September is Suicide Prevention Awareness Month, and the Rockville Centre School District will recognize it by training staff on the signs and symptoms of suicide and how to prevent it. “You hate to say you have to learn from the experience of a few families in the community who have suffered through the worst tragedy you could imagine,” Superintendent Dr. William Johnson said. “Now it’s time to look at ways in which we can engage the community, both the children and their families.”
At the Sept. 5 Board of Education meeting, the administration discussed a new building-level training program for staff this month called Suicide Safety for Teachers.
“Our community is keenly aware of the importance of raising awareness about this difficult topic and mindful of the importance of educating staff and students,” said Dr. Noreen Leahy, the district’s assistant superintendent of pupil personnel services and special education. “We are implementing programs for suicide prevention, intervention and post-vention.”
Leahy explained that the program, facilitated by mental health specialist Debra Caputo, provides personalized instruction for staff at each building so that everyone learns about available resources — including staff on hand to help in each school — as well as suicide’s signs and symptoms. The program also addresses how to handle the situation after suicide, which experts in the field call “post-vention.”
“We are also working with principals to help them be more mindful,” Leahy said, noting that Caputo would be working with the district for the next two years. “It could take up to two years to ‘right’ everyone emotionally after a tragedy.”
The district hired an elementary school counselor this year, and Leahy said she has already come up with suggestions to aid in prevention.
“We’re really hoping this combination of efforts in September will mark the month and make sure everyone never forgets, stays vigilant and ready to keep our students and staff safe,” Leahy said.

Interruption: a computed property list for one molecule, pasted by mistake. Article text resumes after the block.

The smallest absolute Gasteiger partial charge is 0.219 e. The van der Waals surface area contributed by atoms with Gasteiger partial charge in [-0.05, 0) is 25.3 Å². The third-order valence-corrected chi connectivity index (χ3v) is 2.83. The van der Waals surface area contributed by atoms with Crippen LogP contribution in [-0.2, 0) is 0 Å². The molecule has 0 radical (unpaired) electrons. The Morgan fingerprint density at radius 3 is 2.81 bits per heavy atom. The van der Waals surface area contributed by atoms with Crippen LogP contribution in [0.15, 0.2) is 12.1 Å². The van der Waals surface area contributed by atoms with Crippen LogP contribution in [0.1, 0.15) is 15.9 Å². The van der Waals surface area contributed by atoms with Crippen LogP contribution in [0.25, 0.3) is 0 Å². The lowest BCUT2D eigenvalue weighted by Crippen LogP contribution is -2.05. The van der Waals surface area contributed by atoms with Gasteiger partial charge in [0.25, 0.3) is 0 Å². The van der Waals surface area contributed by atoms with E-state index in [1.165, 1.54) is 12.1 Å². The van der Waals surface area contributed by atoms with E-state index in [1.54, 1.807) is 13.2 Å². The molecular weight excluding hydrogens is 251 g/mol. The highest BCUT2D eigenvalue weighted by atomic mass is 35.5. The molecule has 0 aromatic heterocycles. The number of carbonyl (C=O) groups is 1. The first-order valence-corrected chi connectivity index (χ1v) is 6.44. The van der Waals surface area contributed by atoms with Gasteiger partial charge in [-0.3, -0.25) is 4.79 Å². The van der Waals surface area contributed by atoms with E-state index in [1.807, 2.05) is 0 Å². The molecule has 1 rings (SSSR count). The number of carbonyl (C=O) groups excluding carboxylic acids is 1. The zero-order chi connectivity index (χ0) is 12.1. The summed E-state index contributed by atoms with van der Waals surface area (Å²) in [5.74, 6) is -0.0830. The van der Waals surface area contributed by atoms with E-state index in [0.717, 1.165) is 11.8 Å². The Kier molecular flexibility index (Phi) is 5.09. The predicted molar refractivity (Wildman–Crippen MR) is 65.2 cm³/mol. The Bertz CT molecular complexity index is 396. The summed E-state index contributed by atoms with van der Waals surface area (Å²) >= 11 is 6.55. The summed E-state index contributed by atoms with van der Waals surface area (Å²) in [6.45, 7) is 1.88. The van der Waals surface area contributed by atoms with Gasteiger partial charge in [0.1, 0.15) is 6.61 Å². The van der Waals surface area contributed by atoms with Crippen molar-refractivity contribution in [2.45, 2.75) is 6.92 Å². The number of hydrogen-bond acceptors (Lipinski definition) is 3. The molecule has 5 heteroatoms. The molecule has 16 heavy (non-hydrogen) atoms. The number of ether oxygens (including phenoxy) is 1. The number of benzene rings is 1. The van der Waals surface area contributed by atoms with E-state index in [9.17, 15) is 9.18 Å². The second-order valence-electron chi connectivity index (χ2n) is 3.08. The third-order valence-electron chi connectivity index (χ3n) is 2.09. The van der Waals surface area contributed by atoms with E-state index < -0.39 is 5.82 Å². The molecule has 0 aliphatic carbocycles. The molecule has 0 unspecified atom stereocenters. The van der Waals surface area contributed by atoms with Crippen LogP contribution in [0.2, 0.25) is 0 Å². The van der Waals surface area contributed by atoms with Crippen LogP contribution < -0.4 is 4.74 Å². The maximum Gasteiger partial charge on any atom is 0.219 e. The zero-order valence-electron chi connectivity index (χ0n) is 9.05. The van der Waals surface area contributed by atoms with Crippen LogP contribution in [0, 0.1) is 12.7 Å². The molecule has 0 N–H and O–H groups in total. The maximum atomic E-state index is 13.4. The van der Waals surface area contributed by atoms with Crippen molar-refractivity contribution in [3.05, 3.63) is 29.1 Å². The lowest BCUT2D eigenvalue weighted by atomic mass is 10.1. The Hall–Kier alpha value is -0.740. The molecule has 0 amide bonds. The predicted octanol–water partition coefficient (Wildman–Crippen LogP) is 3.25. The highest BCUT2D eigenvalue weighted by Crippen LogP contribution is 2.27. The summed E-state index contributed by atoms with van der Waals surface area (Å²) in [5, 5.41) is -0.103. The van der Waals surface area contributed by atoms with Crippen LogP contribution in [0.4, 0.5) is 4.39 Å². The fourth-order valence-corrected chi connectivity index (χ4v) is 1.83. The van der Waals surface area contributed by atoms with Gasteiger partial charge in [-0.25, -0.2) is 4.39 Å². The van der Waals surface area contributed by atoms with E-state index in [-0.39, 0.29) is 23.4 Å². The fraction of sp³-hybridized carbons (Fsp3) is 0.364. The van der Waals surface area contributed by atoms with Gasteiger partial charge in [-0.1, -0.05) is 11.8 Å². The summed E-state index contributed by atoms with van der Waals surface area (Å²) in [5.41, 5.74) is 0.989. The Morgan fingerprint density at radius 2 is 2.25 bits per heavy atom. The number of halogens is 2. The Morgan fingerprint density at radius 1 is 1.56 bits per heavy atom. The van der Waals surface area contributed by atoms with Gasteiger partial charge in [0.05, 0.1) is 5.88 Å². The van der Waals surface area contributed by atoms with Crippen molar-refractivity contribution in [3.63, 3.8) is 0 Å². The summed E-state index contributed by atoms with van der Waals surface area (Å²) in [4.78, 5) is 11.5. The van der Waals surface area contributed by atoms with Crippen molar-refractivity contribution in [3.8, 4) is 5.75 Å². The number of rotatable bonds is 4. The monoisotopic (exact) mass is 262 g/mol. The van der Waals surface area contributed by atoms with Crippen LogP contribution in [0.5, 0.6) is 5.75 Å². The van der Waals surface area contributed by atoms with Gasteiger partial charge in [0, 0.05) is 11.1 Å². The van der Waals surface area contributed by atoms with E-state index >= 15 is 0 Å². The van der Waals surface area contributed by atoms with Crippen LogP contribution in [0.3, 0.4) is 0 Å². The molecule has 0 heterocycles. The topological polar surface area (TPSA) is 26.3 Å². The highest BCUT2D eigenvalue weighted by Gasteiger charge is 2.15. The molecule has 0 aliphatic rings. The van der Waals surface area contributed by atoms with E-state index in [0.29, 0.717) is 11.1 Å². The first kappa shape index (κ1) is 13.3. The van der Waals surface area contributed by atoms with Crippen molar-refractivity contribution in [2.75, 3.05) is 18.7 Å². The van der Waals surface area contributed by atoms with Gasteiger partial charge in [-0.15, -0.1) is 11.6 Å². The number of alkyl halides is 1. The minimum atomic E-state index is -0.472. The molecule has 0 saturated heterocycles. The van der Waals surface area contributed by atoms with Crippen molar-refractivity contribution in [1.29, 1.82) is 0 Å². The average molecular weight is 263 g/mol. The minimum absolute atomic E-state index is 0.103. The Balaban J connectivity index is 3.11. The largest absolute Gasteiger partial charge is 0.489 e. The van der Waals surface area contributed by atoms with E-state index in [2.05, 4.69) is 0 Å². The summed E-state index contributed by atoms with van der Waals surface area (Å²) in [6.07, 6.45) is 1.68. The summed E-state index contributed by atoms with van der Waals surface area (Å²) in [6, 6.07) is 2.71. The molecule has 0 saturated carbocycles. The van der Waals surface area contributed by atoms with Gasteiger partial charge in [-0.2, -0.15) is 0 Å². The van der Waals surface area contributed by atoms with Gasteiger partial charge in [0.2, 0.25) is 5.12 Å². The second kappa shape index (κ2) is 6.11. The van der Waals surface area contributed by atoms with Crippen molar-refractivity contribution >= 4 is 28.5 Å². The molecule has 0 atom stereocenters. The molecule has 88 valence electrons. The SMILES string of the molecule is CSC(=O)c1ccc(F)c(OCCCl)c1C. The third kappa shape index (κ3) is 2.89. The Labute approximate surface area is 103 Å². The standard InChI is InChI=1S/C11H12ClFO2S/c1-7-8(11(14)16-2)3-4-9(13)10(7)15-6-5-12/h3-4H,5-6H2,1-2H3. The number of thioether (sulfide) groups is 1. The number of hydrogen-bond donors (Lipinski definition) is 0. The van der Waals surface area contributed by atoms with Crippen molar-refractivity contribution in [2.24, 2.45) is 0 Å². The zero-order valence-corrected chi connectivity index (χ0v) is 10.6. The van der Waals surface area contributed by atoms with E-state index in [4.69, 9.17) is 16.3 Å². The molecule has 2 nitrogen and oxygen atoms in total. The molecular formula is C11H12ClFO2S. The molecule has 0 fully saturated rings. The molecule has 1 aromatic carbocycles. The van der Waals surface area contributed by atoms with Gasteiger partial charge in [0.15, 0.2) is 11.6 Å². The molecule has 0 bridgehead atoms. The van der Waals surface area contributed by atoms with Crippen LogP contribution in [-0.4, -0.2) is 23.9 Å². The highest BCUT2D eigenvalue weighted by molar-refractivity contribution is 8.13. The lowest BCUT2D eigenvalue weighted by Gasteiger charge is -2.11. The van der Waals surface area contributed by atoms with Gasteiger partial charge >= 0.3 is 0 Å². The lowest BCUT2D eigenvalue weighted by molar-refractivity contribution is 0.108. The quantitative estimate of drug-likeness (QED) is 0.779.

Board of Education Trustee John O’Shea, whose son Ryan died by suicide early this year, said, “I am so grateful for what this district has done and the strides it has made in correcting a societal wrong of never talking about suicide.”
O’Shea founded the Ryan O’Shea Foundation after the death of his son and has worked to raise awareness of the topic in the community. He said that in 2017, a total of 47,600 people died from opioid overdoses in the United States. That year, 47,173 people died by suicide. In both cases, that equals roughly 130 deaths per day, yet suicide does not receive the same attention that the opioid crisis does, O’Shea said.
“The numbers are staggering,” he said. “We need to start talking about it, and we have. We need to change the stigma attached to talking about suicide,” which is the second leading cause of death in people ages 10 to 34, he said.
“Together we must learn about warning signs, the risk factors and the ways to prevent suicide,” O’Shea continued. “Together we can end the epidemic that suicide has become. This community has come together — we need to stick together, tackle these problems and show people that it can be done.”
“I’m grateful to be a part of a district that is continuing to tackle this mental health crisis,” board secretary Kelly Barry said, “and happy that our entire staff is getting trained early in the year, and continuing the conversation, and working together on this important issue.”
For those in need of support, the Long Island Crisis Center’s 24/7 hotline is (516) 679-1111, and the National Suicide Prevention Lifeline is (800) 273-8255.